Diversity at Startups [Homebrew]
It’s never too early to think about how to create a diverse and inclusive workforce. To help start-ups in this effort, Homebrew created some basic guidelines on how a company can advance diversity during its early stages. The guide includes tips on why diversity is important, where to recruit, how to interview, how to approach hiring and ongoing staff engagement.
Diversity Debt: How much does your start-up have? [Andrea Barrica, inDinero]
Experienced start-up founder, Andrea Barrica, discusses the concept of “diversity debt,” which is so easily accrued by tech start-ups. The key message: as seen with the huge tech companies making headlines for their lack of diversity, the issue becomes harder and harder to fix the longer you wait. She provides some specific principles and resources on what start-up founders can do to infuse their commitment to diversity in their organization from Day 1.
From Intention to Action: Building Diverse, Inclusive Teams in Education to Deepen Impact [Koya Leadership Partners and Education Pioneers]
With this survey of diversity practices and results in education organizations, Koya Leadership Partners and Education Pioneers set out to understand what commitments to racial and ethnic diversity and inclusion in the education sector look like in practice and to provide actionable steps organizations can take to drive the conversation about diversity from intention to action.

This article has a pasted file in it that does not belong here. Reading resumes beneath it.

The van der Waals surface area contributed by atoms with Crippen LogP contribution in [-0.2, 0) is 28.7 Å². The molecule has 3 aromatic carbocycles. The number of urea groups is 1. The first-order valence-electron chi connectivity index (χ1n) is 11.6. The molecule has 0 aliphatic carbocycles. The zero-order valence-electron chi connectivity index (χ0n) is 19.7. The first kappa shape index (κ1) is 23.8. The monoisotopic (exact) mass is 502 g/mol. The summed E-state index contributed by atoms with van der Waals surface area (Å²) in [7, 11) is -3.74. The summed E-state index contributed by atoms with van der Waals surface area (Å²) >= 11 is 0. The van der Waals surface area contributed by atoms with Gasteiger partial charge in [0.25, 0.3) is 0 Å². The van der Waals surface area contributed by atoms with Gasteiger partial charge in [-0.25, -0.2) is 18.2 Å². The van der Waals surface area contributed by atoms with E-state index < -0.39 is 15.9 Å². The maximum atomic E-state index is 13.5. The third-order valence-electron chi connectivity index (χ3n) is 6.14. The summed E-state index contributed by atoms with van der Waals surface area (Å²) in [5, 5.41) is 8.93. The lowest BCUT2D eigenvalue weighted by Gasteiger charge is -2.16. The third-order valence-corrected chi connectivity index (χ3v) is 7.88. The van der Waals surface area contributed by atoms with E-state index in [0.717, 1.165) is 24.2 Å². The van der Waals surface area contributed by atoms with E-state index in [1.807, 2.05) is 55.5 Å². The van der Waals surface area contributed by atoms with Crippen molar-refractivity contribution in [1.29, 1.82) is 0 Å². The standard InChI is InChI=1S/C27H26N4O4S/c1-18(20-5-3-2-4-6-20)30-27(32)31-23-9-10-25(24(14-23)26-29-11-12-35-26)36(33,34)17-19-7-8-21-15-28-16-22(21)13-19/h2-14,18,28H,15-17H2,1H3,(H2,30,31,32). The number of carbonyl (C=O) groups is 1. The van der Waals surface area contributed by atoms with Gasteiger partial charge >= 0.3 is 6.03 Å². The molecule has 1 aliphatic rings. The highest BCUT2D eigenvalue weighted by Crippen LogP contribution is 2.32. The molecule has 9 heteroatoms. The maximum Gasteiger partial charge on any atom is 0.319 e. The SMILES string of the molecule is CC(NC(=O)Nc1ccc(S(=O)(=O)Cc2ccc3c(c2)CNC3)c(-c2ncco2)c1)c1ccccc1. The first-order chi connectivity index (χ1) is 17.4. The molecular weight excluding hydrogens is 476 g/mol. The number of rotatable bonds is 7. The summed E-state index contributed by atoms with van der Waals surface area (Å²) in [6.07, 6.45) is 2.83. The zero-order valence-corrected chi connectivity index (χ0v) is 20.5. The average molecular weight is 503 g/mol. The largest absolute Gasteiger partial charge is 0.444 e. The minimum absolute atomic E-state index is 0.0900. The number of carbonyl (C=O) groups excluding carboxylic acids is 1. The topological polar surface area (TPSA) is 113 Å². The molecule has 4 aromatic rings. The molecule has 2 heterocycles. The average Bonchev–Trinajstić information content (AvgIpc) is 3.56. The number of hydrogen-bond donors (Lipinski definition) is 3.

Grantmaking with a Racial Equity Lens [Foundation Center]
A focus on racial equity can increase funders’ effectiveness at every stage of the grantmaking process. Blending experience and candid advice from grantmakers, this guide explores how a racial equity lens can help nourish change inside foundations, while providing a number of resources on how to drive that change.
Hidden in Plain Sight [EdFuel]
What will it take to recruit, develop, and retain a diverse generation of education sector leaders? The answer, based on a spring 2015 survey of noninstructional leaders, came through loud and clear: allocate the time and funding necessary to develop and retain more current staff as system leaders. Following through means fundamentally reorienting our priorities around talent and investing more consistently in the development and growth of leaders.
Kapor Capital Founders’ Commitment
The Founders’ Commitment is focused on helping portfolio companies make collective progress in the areas of diversity and inclusion. Initiated by a group of Kapor Capital founders in the summer of 2015, the Founders’ Commitment has evolved into a set of four actions that all incoming founding teams will agree to carry out, and all current portfolio founders have the choice to opt into. Learn more here.
Managing Unconscious Bias: Strategies to Address Bias & Build More Diverse, Inclusive Organizations [Paradigm]
Unconscious bias can lead to many types of undesirable outcomes; in organizations, it can lead to differences in the way we attract, hire, develop, and retain people from underrepresented groups. Even when these differences are subtle—and sometimes especially so—they present significant barriers to cultivating a diverse, inclusive organization. Awareness of unconscious bias and active engagement in efforts to reduce bias should be a core component of any company’s diversity and inclusion strategy. For the growing number of companies devoting resources to diversity, this paper is a guide on how to think about and address unconscious bias at all levels of the organization.
Project Implicit [Harvard University]